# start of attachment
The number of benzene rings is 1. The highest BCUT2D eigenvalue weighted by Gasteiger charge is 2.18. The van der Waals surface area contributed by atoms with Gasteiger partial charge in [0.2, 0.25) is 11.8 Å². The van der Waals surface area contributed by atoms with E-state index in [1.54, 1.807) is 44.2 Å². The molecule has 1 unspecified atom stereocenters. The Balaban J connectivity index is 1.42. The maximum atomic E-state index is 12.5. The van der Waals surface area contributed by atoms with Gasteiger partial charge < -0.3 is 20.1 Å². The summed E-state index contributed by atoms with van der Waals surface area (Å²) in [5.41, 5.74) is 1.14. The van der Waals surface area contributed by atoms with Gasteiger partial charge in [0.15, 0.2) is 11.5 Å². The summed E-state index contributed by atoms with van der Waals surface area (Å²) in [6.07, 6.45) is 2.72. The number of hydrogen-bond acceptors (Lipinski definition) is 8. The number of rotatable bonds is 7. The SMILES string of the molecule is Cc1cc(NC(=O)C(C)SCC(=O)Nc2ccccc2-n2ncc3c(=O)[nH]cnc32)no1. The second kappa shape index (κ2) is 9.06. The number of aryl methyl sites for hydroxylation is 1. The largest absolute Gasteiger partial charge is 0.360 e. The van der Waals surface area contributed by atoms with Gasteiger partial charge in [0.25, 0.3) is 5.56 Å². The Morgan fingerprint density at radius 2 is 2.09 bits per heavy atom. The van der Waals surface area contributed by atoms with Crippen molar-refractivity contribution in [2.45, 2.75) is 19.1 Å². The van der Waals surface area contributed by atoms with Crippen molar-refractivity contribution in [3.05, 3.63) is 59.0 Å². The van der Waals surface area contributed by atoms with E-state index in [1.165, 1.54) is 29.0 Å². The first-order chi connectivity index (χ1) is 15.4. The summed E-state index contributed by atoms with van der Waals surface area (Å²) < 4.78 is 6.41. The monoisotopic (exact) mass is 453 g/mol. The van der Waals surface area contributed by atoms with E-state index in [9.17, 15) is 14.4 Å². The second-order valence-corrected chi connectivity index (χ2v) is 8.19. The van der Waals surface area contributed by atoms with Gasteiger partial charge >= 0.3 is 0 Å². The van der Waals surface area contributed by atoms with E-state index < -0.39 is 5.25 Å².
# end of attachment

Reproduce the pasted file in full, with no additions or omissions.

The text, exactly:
The number of benzene rings is 1. The highest BCUT2D eigenvalue weighted by Gasteiger charge is 2.18. The van der Waals surface area contributed by atoms with Gasteiger partial charge in [0.2, 0.25) is 11.8 Å². The van der Waals surface area contributed by atoms with E-state index in [1.54, 1.807) is 44.2 Å². The molecule has 1 unspecified atom stereocenters. The Balaban J connectivity index is 1.42. The maximum atomic E-state index is 12.5. The van der Waals surface area contributed by atoms with Gasteiger partial charge < -0.3 is 20.1 Å². The summed E-state index contributed by atoms with van der Waals surface area (Å²) in [5.41, 5.74) is 1.14. The van der Waals surface area contributed by atoms with Gasteiger partial charge in [0.15, 0.2) is 11.5 Å². The summed E-state index contributed by atoms with van der Waals surface area (Å²) in [6.07, 6.45) is 2.72. The number of hydrogen-bond acceptors (Lipinski definition) is 8. The number of rotatable bonds is 7. The SMILES string of the molecule is Cc1cc(NC(=O)C(C)SCC(=O)Nc2ccccc2-n2ncc3c(=O)[nH]cnc32)no1. The second kappa shape index (κ2) is 9.06. The number of aryl methyl sites for hydroxylation is 1. The largest absolute Gasteiger partial charge is 0.360 e. The van der Waals surface area contributed by atoms with Gasteiger partial charge in [0.25, 0.3) is 5.56 Å². The Morgan fingerprint density at radius 2 is 2.09 bits per heavy atom. The van der Waals surface area contributed by atoms with Crippen molar-refractivity contribution in [2.45, 2.75) is 19.1 Å². The van der Waals surface area contributed by atoms with Crippen molar-refractivity contribution in [3.05, 3.63) is 59.0 Å². The van der Waals surface area contributed by atoms with E-state index in [1.165, 1.54) is 29.0 Å². The first-order chi connectivity index (χ1) is 15.4. The summed E-state index contributed by atoms with van der Waals surface area (Å²) < 4.78 is 6.41. The monoisotopic (exact) mass is 453 g/mol. The van der Waals surface area contributed by atoms with E-state index in [9.17, 15) is 14.4 Å². The second-order valence-corrected chi connectivity index (χ2v) is 8.19. The van der Waals surface area contributed by atoms with Gasteiger partial charge >= 0.3 is 0 Å². The van der Waals surface area contributed by atoms with E-state index < -0.39 is 5.25 Å².